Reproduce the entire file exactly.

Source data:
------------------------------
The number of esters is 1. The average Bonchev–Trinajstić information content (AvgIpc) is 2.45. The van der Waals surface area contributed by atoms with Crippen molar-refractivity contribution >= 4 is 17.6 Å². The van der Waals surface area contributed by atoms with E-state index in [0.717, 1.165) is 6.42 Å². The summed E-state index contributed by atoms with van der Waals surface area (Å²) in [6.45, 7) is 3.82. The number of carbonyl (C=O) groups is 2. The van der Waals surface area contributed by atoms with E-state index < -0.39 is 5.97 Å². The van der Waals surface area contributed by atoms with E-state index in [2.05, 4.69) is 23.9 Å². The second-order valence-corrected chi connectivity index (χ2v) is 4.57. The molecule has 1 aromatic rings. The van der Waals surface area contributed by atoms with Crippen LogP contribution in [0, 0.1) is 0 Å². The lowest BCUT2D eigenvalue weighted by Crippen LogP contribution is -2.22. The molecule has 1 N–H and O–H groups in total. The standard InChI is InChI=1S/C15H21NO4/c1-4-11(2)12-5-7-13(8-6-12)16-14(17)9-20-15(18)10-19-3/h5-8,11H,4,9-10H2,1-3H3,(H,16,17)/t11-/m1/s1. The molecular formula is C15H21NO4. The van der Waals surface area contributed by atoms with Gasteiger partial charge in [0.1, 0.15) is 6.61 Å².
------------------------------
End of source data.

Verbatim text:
The number of esters is 1. The average Bonchev–Trinajstić information content (AvgIpc) is 2.45. The van der Waals surface area contributed by atoms with Crippen molar-refractivity contribution >= 4 is 17.6 Å². The van der Waals surface area contributed by atoms with E-state index in [0.717, 1.165) is 6.42 Å². The summed E-state index contributed by atoms with van der Waals surface area (Å²) in [6.45, 7) is 3.82. The number of carbonyl (C=O) groups is 2. The van der Waals surface area contributed by atoms with E-state index < -0.39 is 5.97 Å². The van der Waals surface area contributed by atoms with E-state index in [2.05, 4.69) is 23.9 Å². The second-order valence-corrected chi connectivity index (χ2v) is 4.57. The molecule has 1 aromatic rings. The van der Waals surface area contributed by atoms with Crippen LogP contribution in [0, 0.1) is 0 Å². The lowest BCUT2D eigenvalue weighted by Crippen LogP contribution is -2.22. The molecule has 1 N–H and O–H groups in total. The standard InChI is InChI=1S/C15H21NO4/c1-4-11(2)12-5-7-13(8-6-12)16-14(17)9-20-15(18)10-19-3/h5-8,11H,4,9-10H2,1-3H3,(H,16,17)/t11-/m1/s1. The molecular formula is C15H21NO4. The van der Waals surface area contributed by atoms with Gasteiger partial charge in [0.1, 0.15) is 6.61 Å².